We often talk about the greatness and wonderous achievements of our medical colleagues – to my mind, this is a duty, one does not need glory. On the other hand, I am deeply impressed by the tenacity and the will of patients – it is their stories that drive me; their bravery and desire to survive and these two stories immediately come to mind:

  • I was in Sudan on a WHO sponsored education mission when I came across a lady outside Khartoum General Hospital. She was very tall, extremely thin, carrying a child and looked really exhausted. She stopped to ask my friend, a local Sudanese doctor, where the hospital was. Her story brought tears to our eyes. She had just walked across the Chad Desert, a distance of 800 km with her four-year -old son who had epilepsy. Her journey had taken four months, and her only possessions were a pair of slippers, a tiny cloth bag and absolutely no money. All she had was her desire to see her child cured. I was humbled.
  • The second story involves a palliative care surgical service I had established in Hong Kong. One day I was visited by a woman in her late 60s with a fungating wound about the size of a dinner plate over her pelvis. She had crossed the border from Shenzhen, walking 220 km.  She said she needed treatment as she was kicked out of her rental housing, and no one would offer her any housing because of the smell from her wound. She had sold all of her possessions and had no more than a few hundred dollars left – but she had hope, and that was her strength. Once again, I was humbled. We were determined to get her wound healed. It took a few weeks, as we moved heaven and earth, to over-turn the usual administrative hurdles.  She survived two years and every few months we would receive a letter from her. Her story and her will to survive often gets me out from my laziness.

Q: How would you describe Northern Health?

I like Northern Health, it’s a busy place, a happening place. There is a sea of activity here, a swathe of humanity and some amazing diversity and richness that makes it so human. I can sit at Henry’s Cafe and watch the world go by. Even in the few months I have been here, I have seen the activity grow – it is very impressive.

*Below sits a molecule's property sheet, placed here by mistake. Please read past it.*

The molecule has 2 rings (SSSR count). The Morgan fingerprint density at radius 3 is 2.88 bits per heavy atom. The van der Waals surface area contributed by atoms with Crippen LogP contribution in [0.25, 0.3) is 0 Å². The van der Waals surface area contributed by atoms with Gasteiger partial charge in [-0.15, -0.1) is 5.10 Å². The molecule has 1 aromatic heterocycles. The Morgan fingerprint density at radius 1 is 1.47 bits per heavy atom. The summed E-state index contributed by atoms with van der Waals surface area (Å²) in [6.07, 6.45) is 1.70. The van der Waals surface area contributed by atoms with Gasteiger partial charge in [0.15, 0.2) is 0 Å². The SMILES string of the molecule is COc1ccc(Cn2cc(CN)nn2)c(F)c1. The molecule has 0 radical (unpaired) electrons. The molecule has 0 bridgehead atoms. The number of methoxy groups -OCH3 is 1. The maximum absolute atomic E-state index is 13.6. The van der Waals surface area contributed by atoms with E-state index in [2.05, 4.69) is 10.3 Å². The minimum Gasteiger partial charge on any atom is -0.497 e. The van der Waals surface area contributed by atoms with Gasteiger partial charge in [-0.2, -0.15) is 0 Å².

Q: What does the future hold for Northern Health in your view?

Where there are people there is a need. Where there is a need, there will be people, who will rise up to fill that need and so the cycle of life continues. It is that simple. There are many inspiring people at Northern Health – their stories are what the future is.

Q: Tell us something about you that will surprise our readers?

I am passionate about extreme sports. I used to be a free climber – till my ex-partner had a near-death fall and I moved on to another extreme sport, white-water kayaking. Then a friend got trapped in a rapid and had a cardiac arrest. We retrieved him and did an in-water CPR. He survived and I moved on to yet another water sport and became an endurance paddler, participating in long distance ocean races. That’s a continuing passion of mine.

Q: Tell us of your plans for Research Week?

As the Chair of the Research Week Working Group, I am keen to reflect the fact that research exists in many dimensions – not all research comes from the lab. Getting our allied health and digital health colleagues to present along with some of the stalwarts of new technology such as nanotechnology, will stimulate participants to understand the wider, broader implications of research. It is shaping up to be an exciting week!